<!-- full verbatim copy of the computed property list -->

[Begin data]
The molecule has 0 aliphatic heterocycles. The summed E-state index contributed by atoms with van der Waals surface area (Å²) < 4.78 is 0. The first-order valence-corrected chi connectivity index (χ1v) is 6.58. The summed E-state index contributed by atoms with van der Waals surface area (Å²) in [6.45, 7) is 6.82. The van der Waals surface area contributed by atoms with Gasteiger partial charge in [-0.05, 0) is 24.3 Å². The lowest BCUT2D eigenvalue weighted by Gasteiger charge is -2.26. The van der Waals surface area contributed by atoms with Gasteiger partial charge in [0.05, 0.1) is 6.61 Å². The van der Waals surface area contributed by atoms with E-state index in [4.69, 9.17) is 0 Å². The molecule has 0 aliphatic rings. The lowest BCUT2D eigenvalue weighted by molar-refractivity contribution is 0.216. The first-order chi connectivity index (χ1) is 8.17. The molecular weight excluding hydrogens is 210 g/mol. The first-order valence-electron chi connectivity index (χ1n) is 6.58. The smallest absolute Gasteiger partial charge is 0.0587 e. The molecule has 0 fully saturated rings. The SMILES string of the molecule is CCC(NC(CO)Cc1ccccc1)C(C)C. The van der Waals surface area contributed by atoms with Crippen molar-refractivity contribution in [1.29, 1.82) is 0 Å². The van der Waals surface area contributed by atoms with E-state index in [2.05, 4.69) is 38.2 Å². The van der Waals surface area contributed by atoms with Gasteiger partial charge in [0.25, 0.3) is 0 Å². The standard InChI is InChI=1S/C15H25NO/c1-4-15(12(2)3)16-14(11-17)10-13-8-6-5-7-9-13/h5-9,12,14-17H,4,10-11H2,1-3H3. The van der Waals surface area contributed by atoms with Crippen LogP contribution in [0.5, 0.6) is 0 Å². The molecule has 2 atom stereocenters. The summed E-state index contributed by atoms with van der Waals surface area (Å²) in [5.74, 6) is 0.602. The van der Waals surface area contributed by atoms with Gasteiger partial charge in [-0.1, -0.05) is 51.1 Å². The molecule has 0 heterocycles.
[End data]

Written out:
The molecule has 0 aliphatic heterocycles. The summed E-state index contributed by atoms with van der Waals surface area (Å²) < 4.78 is 0. The first-order valence-corrected chi connectivity index (χ1v) is 6.58. The summed E-state index contributed by atoms with van der Waals surface area (Å²) in [6.45, 7) is 6.82. The van der Waals surface area contributed by atoms with Gasteiger partial charge in [-0.05, 0) is 24.3 Å². The lowest BCUT2D eigenvalue weighted by Gasteiger charge is -2.26. The van der Waals surface area contributed by atoms with Gasteiger partial charge in [0.05, 0.1) is 6.61 Å². The van der Waals surface area contributed by atoms with E-state index in [4.69, 9.17) is 0 Å². The molecule has 0 aliphatic rings. The lowest BCUT2D eigenvalue weighted by molar-refractivity contribution is 0.216. The first-order chi connectivity index (χ1) is 8.17. The molecular weight excluding hydrogens is 210 g/mol. The first-order valence-electron chi connectivity index (χ1n) is 6.58. The smallest absolute Gasteiger partial charge is 0.0587 e. The molecule has 0 fully saturated rings. The SMILES string of the molecule is CCC(NC(CO)Cc1ccccc1)C(C)C. The van der Waals surface area contributed by atoms with Crippen molar-refractivity contribution in [1.29, 1.82) is 0 Å². The van der Waals surface area contributed by atoms with E-state index in [2.05, 4.69) is 38.2 Å². The van der Waals surface area contributed by atoms with Gasteiger partial charge in [0.25, 0.3) is 0 Å². The standard InChI is InChI=1S/C15H25NO/c1-4-15(12(2)3)16-14(11-17)10-13-8-6-5-7-9-13/h5-9,12,14-17H,4,10-11H2,1-3H3. The van der Waals surface area contributed by atoms with Crippen LogP contribution in [0.5, 0.6) is 0 Å². The molecule has 2 atom stereocenters. The summed E-state index contributed by atoms with van der Waals surface area (Å²) in [5.74, 6) is 0.602. The van der Waals surface area contributed by atoms with Gasteiger partial charge in [-0.1, -0.05) is 51.1 Å². The molecule has 0 heterocycles.